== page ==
Last week saw us recognize international men’s day which was a good opportunity to continue to raise many important “Man” related issues and saw a large focus on Men’s mental health. I should say that the term mental health whilst widely used, is a term that I believe can be applied to everyone. We all have a mental health just as we all have a physical health. It is a dynamic and often fluctuating state. With Men’s day in mind, I would like to send out a plea to all my fellow fathers, fathers to be and men in general. Let’s get emotional! I don’t mean crying in movies and hugging in the street (although both are fine too), I mean let’s seriously start to talk about how we feel! It really is #oktosay!

From a parenting perspective, the importance of quality father-child communication should never be underestimated. It is as much our job to emotionally prepare and equip our children for life as it is their mothers or indeed anybody else’s. Being adept at communicating and verbalizing our own feelings is an important part of this. Being an emotional talk model for our children is powerful and we as fathers need to embrace it. I realize that I will be “preaching” to the converted for some, but it is still the norm in many cases that this area is not tackled by the father and in some cases, we are still battling the perception that this is not in the father’s role description.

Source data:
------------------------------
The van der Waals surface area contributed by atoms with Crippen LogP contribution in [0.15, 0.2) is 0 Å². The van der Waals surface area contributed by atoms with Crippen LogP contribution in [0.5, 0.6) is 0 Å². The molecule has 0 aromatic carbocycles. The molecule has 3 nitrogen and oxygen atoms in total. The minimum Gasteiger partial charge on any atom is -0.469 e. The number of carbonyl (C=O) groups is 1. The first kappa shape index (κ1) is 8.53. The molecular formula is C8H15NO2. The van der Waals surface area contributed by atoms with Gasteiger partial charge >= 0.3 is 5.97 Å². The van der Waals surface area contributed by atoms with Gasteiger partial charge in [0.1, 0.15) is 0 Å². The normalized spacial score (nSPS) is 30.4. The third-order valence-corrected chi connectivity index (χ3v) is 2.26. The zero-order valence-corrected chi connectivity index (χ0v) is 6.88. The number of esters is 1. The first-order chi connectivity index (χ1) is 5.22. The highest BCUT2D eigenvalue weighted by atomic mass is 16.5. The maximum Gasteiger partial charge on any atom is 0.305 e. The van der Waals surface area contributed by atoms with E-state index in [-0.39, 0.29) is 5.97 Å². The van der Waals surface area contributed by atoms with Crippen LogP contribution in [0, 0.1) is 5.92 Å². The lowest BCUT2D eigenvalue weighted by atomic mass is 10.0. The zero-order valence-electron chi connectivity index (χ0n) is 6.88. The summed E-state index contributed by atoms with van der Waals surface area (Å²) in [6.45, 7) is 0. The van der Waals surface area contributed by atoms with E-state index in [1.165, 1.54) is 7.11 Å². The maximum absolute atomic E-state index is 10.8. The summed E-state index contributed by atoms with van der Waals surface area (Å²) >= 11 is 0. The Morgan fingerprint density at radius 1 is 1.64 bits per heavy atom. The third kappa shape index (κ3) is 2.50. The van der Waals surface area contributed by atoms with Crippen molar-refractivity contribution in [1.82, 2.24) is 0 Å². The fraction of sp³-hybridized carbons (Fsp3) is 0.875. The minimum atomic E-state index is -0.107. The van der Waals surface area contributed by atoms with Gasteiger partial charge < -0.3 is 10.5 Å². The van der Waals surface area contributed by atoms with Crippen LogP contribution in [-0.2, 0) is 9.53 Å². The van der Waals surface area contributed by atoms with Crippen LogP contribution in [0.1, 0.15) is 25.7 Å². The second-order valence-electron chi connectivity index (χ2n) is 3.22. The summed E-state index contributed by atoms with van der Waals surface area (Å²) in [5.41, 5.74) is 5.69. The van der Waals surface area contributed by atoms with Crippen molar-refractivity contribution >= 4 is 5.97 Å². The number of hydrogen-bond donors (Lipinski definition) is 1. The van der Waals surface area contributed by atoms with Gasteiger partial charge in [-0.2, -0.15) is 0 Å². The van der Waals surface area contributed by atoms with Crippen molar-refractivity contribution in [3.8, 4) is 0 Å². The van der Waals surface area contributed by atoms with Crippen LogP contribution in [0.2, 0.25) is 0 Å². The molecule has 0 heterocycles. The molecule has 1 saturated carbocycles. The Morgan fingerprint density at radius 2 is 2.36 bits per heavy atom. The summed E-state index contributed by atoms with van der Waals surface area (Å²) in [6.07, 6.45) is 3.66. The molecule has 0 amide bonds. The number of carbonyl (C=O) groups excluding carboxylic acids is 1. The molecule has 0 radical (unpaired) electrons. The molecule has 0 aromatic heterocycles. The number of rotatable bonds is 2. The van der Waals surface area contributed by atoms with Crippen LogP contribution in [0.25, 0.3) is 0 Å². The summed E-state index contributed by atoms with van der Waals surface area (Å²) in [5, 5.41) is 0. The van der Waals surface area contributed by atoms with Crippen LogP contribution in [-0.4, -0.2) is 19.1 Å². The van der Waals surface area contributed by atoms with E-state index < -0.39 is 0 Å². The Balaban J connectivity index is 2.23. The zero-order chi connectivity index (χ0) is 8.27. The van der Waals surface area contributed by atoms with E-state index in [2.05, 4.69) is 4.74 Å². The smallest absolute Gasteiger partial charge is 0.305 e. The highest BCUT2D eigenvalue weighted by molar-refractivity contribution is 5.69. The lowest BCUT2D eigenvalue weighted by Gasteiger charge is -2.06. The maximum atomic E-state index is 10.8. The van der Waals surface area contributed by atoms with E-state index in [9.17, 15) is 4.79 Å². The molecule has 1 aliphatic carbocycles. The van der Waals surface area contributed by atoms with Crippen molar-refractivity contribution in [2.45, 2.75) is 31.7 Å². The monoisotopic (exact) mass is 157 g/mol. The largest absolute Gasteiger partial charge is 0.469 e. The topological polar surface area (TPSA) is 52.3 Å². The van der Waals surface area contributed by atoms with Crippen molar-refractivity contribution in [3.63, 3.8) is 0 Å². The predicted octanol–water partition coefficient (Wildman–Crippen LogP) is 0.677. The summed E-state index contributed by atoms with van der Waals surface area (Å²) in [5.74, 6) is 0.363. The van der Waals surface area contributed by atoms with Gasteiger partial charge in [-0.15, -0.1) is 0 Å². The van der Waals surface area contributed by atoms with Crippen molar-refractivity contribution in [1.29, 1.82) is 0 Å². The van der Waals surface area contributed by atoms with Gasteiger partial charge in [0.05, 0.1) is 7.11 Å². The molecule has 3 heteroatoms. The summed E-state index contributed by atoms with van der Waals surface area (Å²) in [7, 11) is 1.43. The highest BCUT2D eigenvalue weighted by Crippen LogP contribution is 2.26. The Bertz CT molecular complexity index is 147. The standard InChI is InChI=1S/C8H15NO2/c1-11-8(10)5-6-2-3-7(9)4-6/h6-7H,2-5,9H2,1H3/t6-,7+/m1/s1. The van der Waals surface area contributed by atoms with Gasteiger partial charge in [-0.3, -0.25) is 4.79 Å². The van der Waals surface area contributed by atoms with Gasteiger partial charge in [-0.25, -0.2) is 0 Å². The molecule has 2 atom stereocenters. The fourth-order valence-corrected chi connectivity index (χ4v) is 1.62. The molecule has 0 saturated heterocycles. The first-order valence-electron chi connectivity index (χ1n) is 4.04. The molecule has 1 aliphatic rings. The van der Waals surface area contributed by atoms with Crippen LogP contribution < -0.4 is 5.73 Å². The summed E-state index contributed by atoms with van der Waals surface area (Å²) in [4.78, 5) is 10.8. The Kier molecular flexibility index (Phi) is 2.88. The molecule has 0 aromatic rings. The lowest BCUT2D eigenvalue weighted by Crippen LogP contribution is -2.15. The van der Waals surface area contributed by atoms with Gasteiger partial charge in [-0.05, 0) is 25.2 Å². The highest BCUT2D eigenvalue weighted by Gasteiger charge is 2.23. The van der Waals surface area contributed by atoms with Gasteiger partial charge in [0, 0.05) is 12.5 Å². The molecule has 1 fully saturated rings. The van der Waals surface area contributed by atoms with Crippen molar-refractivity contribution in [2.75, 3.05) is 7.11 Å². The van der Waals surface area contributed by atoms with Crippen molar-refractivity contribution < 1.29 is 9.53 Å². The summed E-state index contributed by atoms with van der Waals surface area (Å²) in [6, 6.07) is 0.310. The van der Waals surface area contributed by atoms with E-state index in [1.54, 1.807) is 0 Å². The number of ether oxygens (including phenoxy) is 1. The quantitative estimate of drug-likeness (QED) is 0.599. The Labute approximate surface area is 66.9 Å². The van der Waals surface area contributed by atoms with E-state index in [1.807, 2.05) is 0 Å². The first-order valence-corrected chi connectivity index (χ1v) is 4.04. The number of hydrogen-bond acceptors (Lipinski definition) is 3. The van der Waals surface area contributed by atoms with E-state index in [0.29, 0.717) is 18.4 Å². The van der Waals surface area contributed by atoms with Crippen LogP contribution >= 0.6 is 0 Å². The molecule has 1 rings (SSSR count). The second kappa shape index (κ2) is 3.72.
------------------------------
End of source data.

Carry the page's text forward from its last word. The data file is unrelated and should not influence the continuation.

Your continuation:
Don’t get me wrong. We have come a long way and the merging of parental roles and responsibilities between both parents looks completely different to the way it looked 50 years ago. That being said, in this time of growing childhood anxiety and increased awareness into the importance of the promotion of wellbeing, emotional literacy development can play a huge role in beginning to tackle potential issues from a young age! We need to get into the habit of using a range of emotional language as parents as well as considering the specific language we choose to use. We must be the emotional talk model.  

The Power of Talk: How to Get Better at Communication

Language choices are vital when communicating and here are a few things we can do to build our own power of talk!